The newly formed council will have a large agenda to work on over the next few years, but one of the items up for discussion will be an amendment to the Stafford Act that created FEMA. Nowhere in the act are tribes mentioned. However, as Weiland and other members of federal agencies pointed out at the conference, an executive order issued by President Clinton is the motivating force for agencies to work with tribes on a government-to-government basis.
But, when it comes to emergencies the state is in charge. "The goal is to change the Stafford Act. It now recognizes the state and not the tribes," said Gregg Bourland, chairman of the Cheyenne River Sioux Tribe.
He said his tribe was interested in changing the act, but "one tribe can't do it alone. Now we can have a dialogue amongst ourselves and in unified fashion develop language that we can take to Congress."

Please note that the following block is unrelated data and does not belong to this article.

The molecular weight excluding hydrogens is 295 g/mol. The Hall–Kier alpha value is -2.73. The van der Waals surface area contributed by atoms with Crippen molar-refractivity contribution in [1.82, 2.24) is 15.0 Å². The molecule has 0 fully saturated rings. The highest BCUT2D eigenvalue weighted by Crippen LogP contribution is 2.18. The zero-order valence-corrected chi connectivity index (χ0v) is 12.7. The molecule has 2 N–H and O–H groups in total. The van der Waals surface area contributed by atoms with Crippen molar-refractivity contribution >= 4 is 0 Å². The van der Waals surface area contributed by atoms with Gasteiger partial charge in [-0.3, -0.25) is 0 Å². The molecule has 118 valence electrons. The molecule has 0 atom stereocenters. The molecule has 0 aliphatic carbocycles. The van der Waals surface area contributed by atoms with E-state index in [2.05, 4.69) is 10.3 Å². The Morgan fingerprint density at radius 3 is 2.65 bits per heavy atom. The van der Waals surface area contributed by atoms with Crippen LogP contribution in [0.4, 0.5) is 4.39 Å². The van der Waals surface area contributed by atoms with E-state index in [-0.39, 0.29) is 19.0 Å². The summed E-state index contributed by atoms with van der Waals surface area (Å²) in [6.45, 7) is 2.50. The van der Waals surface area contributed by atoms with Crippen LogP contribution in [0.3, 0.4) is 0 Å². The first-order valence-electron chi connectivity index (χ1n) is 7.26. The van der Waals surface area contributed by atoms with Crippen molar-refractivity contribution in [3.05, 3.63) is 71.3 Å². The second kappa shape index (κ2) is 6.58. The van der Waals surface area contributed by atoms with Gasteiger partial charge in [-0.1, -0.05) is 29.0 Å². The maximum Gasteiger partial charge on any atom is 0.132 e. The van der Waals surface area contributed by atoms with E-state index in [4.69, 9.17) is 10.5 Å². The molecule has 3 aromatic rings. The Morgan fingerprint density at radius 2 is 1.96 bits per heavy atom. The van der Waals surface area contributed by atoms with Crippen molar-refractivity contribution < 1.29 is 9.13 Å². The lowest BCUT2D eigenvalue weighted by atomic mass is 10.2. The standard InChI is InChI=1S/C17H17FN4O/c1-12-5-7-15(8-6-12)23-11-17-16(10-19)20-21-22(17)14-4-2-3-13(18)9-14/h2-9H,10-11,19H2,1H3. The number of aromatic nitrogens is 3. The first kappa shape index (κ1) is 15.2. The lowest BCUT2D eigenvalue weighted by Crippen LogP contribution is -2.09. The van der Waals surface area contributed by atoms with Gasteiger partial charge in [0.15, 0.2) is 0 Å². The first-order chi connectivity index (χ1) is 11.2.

"With this (agreement) we now have a vehicle to fix the problem and this is the first step down that road."
Weiland said that if there is to be a change in the act, the tribes must have the ability and resources available to get started with emergency management teams.
The FEMA conference, the first of its kind in the nation, was conducted to provide training for emergency management personnel from the reservations and to encourage those reservations with no preparedness plan to move in that direction.
Hundreds of participants praised the efforts of FEMA for holding the conference and many said they had no idea what FEMA even stood for before a disaster struck their reservation. In addition to FEMA, the Department of Housing and Urban Development, the Environmental Protection Agency, the Economic Development Agency, the Army Corps of Engineers and state agencies from several of the six states in Region VIII attended the conference.